No matter what they say, people do judge emails by their subject lines.
In fact, 47% of email recipients decide whether or not to open an email based on subject line alone. That’s why it’s so important to craft subject lines that are compelling enough to get people to click through.
While they may seem like a small part of your message, they’re one of the very first impressions you have on your email recipients. And they’re a marketer’s ticket for standing out in a crowded inbox.
Do you want your email content opened, read, and clicked? It all starts with the subject line. Here are 17 tips to help jazz them up and boost engagement.
Before we get to our more detailed best, let’s go over some fundamentals of what makes a great subject line. Regardless of your goals, these are the essential elements that your subject line should possess:
Email subject lines will get cut off if they’re too long, particularly on mobile devices. And with 67% of email opens taking place on mobile, we recommend using subject lines with fewer than 50 characters to make sure the people scanning your emails read the entire subject line.
If you’re struggling to keep your subject lines short, think about which words matter less and where you can remove a frivolous detail. For example, if you’re sending an order confirmation, doesn’t “Your order is being processed” look better than “Order #9435893458358 is being processed”? Same goes for your regular emails: Do you really have to include the word “update” or “newsletter” in there? (Actually, a study from Adestra found that emails including the word “newsletter” in the subject line saw an 18.7% decrease in open rates.)
That name recognition we mentioned earlier doesn’t just apply to the famous — it applies to the familiar.
“If the “from” name doesn’t sound like it’s from someone you want to hear from, it doesn’t matter what the subject line is,” explains Copy Hacker‘s Joanna Wiebe.
Thanks to the amount of spam email people get these days, most people hesitate to open email from unfamiliar senders. No one likes talking to a robot. Think about when you call a company and can’t get a hold of an actual person. It’s frustrating, right? This goes for email, as well.
Never use “email@example.com.” I repeat: Never use this email address. Not only does it make it look less personable, it also stops people from adding your email to their address book.
Instead, avoid using a generic email address and send the email from a real person. For instance, we once found that emails sent from “Maggie Georgieva, HubSpot” performed better in terms of opens and clickthrough rate than emails sent from just “HubSpot.” (HubSpot customers: Learn how to personalize the “From” name and email address here.)
Remember the personalization we mentioned earlier? Using personalization tokens — like name or location — in the subject line adds a feeling of rapport, especially when it’s a name. Everyone loves the sound of their own name. Plus, it increases clickthrough rate: In fact, research has shown that emails that included the first name of the recipient in their subject line had higher click-through rates than emails that did not.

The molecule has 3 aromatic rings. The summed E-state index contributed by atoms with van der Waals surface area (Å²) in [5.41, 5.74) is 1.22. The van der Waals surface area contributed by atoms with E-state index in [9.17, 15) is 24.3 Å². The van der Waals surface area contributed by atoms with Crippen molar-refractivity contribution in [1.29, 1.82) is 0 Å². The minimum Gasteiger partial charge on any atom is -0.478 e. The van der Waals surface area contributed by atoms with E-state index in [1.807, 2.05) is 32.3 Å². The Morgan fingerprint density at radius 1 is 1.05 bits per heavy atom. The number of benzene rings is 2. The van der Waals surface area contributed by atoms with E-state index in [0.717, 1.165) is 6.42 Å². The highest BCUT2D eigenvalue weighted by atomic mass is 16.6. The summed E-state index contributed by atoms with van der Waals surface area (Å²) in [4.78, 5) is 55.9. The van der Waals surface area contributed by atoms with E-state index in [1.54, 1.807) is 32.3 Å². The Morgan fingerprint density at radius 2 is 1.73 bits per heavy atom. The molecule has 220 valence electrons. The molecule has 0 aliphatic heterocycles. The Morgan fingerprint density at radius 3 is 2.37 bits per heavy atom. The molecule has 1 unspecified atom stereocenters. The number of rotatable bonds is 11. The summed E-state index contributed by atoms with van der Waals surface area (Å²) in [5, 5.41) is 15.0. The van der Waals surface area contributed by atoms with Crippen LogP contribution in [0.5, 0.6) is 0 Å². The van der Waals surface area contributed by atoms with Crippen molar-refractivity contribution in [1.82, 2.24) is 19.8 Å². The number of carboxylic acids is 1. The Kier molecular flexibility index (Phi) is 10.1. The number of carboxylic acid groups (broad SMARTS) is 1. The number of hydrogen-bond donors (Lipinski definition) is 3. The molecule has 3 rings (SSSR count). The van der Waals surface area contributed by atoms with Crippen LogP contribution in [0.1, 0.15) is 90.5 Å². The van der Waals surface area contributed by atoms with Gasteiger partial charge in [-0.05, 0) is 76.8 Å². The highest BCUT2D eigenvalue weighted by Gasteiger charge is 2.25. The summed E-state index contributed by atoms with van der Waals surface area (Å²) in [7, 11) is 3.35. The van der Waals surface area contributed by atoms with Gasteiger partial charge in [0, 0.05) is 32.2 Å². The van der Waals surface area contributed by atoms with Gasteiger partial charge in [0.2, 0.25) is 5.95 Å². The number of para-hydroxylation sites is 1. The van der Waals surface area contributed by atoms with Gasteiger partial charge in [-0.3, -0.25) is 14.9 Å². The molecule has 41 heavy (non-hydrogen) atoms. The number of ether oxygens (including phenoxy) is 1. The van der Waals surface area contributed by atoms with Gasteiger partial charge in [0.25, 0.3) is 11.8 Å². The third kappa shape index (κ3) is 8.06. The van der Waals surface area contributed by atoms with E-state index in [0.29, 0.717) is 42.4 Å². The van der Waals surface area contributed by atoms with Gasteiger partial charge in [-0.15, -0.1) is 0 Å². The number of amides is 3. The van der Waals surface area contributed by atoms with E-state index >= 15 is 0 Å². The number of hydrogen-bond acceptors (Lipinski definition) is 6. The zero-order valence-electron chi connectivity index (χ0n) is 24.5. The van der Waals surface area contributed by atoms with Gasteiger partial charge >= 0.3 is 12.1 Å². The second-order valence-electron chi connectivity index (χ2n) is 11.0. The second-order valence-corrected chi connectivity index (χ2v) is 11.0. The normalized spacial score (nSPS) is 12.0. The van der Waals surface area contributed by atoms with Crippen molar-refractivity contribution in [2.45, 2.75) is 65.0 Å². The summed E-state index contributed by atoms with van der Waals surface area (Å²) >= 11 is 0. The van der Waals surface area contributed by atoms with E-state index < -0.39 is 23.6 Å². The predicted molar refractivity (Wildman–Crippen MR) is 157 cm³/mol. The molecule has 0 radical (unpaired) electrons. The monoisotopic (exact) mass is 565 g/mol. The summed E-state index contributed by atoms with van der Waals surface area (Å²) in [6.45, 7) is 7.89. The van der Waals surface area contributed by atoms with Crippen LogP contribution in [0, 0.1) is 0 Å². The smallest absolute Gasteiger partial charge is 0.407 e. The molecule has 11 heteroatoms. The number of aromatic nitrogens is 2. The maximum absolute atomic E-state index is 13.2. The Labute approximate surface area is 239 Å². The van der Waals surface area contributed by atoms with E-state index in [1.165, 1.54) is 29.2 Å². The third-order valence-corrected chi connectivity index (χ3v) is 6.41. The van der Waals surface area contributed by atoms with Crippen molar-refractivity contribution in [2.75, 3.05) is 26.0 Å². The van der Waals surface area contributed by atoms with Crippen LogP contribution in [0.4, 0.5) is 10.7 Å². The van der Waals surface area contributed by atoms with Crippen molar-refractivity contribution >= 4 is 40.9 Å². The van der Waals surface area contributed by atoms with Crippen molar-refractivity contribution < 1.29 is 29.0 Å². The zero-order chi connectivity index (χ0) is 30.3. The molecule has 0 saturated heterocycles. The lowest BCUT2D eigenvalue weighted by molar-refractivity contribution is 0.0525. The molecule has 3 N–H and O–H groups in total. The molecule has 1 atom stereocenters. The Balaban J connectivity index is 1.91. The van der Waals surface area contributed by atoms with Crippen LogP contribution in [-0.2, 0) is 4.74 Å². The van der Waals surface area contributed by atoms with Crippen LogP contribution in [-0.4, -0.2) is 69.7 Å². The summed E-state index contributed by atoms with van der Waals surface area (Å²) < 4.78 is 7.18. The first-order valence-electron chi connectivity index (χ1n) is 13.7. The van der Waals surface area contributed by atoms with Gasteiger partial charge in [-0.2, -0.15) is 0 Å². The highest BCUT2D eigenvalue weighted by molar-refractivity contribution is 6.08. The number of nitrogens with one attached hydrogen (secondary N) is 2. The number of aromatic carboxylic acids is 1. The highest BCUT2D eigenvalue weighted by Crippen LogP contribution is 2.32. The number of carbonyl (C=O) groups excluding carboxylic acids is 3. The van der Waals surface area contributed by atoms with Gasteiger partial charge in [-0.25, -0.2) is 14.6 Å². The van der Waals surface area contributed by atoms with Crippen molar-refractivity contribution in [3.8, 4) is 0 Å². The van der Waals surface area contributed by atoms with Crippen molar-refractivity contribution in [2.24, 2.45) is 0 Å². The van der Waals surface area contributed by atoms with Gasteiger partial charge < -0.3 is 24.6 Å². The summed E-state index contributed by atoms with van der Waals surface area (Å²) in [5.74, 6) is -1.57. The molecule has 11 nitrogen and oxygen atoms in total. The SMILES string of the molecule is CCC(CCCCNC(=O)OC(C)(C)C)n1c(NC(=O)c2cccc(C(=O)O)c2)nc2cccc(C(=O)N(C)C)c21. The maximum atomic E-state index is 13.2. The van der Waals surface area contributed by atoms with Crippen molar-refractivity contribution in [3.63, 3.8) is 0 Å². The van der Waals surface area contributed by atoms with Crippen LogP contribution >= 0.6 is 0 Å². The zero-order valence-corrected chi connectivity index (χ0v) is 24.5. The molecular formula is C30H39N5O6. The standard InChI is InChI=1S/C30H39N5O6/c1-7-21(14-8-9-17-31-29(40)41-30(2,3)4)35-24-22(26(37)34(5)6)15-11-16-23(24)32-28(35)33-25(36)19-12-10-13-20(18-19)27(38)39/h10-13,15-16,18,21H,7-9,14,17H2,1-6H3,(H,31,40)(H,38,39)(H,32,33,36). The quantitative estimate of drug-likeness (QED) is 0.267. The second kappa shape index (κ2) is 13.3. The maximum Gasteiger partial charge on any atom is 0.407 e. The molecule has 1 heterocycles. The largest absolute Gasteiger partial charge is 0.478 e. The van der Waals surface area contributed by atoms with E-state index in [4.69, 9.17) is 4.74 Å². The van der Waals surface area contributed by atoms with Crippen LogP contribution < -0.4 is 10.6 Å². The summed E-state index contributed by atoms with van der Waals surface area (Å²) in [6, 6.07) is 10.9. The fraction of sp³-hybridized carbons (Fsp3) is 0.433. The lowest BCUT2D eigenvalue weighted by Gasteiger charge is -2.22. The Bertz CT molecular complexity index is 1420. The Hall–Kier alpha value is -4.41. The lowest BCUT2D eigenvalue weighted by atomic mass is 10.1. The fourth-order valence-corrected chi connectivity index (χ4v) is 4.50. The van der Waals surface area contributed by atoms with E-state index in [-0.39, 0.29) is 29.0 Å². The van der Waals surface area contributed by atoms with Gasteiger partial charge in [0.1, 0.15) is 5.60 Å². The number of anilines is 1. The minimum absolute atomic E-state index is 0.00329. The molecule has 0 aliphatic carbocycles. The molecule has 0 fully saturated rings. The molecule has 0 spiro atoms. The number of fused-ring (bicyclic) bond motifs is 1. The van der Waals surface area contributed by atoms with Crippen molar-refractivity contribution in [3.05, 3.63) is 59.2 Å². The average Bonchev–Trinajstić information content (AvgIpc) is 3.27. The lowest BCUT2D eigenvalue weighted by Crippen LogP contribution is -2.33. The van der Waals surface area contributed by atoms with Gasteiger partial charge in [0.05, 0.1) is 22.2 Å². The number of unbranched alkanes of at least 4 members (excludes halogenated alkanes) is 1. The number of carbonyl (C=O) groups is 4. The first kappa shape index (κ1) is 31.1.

One example of how brands affix this information to subject lines is when dog walking company Wag! does so with dog names. Here’s one such email that HubSpot’s Amanda Zantal-Wiener received:
That’s great personalization and great timing.
Another personalization tactic that works is to tailor subject lines to the recipient’s location — things like lists of their respective cities’ best outdoor bars and restaurants.
Just don’t go overboard with the personalization here. That can be a little creepy. But little personalized touches here and there show that you know more about your recipients than just their email address. However, if you can’t (or don’t want to) use personalization tokens in the subject line, use “you” or “your” so it still sounds like you’re addressing them directly.
While email blasts that go out to your entire list might be relevant and helpful to some people, it won’t be to others — and could cause confusion or frustration. Why is this restaurant sending me a list of the best local steakhouses when I’m a vegetarian? Why is this company sending me case studies when I just signed up for its email list yesterday?
Personalize the experience using information from the actions your customers have already taken — from which forms they’ve filled out, to which industries they’re in, to what their personal preferences are. In email marketing, you can personalize your recipients’ experience using a little thing called list segmentation.
How you segment your lists depends on your business and your goals, but you can read this blog post for 27 ideas for how to slice and dice your email lists for better segmentation.
Your email subject line is making a promise to your reader about what you will deliver in your message. Make sure that you make good on that commitment — and do not try to get your email opened by making false promises. This will irk your audience, and they’ll learn not to trust your subject lines, resulting in a lower open rate and a higher unsubscribe rate.
Speaking of making promises, if your visitor has downloaded an offer and you’re delivering it via email, it’s a great idea to use a subject line that says something like, “Your new ebook inside!” or, “Your guide awaits!” This works better than a simple “thank you” in the subject line because it makes it clear that something is waiting inside the email.
Sending an email at the right time with the right subject line can make a huge difference in open and clickthrough rate. A prime example? When food publication Eater sends at 6:45 P.M. on a Wednesday evening that said, “Where to Drink Beer Right Now” — just in time for happy hour. Nailed it.
Another favorite example of mine is a classic email from Warby Parker with the subject line, “Uh-oh, your prescription is expiring.” It was sent two weeks before the recipient needed to renew his prescription. By sending an email at the right time, Warby Parker increased the chances of their email getting opened — and included a relevant call-to-action about getting a glasses upgrade, too.
Keep in mind that people scan their inboxes very quickly — so the more clear and concise your subject line is, the better. It’s usually a lot better to be concise than it is to use complex and flowery language — unless you’re going for an elusive subject tone to entice your recipients.